I’ve mused in previous blog posts about the importance of literacy. From those musings, coupled with wise advice and support from book and publishing friends and acquaintances in real life and online, I’ve made a commitment to supporting literacy initiatives and programs … every time I hit a followership milestone on Twitter.
This time, I’ve made my donation as follows:
For 25 years, non-profit organization Copian (previously known as the National Adult Literacy Database) built Canada’s largest and most comprehensive digital collection of Literacy and Essential Skills tools and resources. This database/collection was a vital resource to numerous grassroots literacy organizations, libraries and individuals, not only providing materials but also comprehensive online training.
Earlier this summer, the Government of Canada withdrew vital funding, forcing the closure of Copian. The following coverage and reactions capture the dismay, confusion and disappointment:
Mainstay of Canada’s literacy movement topples: Goar
Literacy workers distraught as Ottawa eliminates their national database and resource centre.
by Carol Goar
July 3, 2014
Q Essay: Literacy isn’t just a job skill
Q with Jian Ghomeshi
July 10, 2014
As Jian Ghomeshi points out in his audio essay: “Reading, writing, being able to find your way around your world safely and intelligently, all seem like the kinds of things anyone in Canada would support.”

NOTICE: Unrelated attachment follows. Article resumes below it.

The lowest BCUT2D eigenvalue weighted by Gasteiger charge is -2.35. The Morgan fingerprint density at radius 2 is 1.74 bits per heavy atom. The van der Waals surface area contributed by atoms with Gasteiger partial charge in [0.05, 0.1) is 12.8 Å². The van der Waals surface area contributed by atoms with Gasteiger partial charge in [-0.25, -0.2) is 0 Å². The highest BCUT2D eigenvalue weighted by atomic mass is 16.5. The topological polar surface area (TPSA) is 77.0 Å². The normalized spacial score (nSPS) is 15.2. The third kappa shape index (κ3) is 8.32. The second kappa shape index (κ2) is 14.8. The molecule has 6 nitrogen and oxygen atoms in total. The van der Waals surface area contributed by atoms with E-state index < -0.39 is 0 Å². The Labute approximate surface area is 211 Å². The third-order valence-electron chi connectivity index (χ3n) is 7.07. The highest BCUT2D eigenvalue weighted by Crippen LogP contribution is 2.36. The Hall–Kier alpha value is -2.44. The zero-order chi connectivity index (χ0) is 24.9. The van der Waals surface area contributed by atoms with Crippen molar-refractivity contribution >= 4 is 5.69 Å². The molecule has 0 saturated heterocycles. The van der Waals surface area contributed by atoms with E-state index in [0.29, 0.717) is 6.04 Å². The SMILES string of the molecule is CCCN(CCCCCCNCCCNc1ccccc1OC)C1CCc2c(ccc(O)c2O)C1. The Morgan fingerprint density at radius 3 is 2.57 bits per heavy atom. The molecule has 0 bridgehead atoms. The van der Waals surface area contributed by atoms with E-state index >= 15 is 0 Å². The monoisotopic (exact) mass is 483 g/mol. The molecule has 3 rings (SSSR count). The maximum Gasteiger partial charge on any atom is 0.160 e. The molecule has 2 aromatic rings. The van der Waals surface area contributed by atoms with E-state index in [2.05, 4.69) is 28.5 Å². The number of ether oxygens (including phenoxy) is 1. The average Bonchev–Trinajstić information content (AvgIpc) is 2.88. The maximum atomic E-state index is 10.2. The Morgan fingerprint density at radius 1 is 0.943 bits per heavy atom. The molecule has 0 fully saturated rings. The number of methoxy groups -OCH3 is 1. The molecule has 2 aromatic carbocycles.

The government says it no longer wants to spend money on “administration and countless research papers,” and instead want to prioritize literacy for the purpose of obtaining employment.
But literacy, notes Jian, does more than make you employable – it enriches your life.
Update: On September 24, 2014, Copian announced that they have been able to restore a streamlined version of their online library. While the content is not maintained as regularly as before, Copian hopes this will tide over everyone depending on this information until the organization can devise an ongoing sustainable business model.
As I’ve mentioned previously on this subject, much more important than numbers of followers or influence scores or whatever is that we are in this social milieu reading and writing and talking … about books and literature and print and digital formats and reading devices, and on to bookstores and libraries and the vital reading and writing experiences in all their forms. I value those who follow me and converse with me, those that I follow and learn from, and those that I come across even fleetingly in this vibrant tweeting, retweeting, chattering, enthusiastic and engaged environment. It’s not the numbers of them (although that there are an endless potential for book friends out there continues to take my breath away), but the quality of the discourse and the spirit, dealing with fundamental issues, not to mention myriad delights.
Numbers are just numbers. But then again, we can use those numbers in creative ways to challenge ourselves to remember, to recognize, to give back. Through this exercise, I’ve learned about other organizations and institutions supporting literacy, literary causes and books that I’d like to recognize in future, so I’m going to set a goal to do just that whenever I hit one of those “number” milestones. I challenge other book tweeters and bloggers to do the same.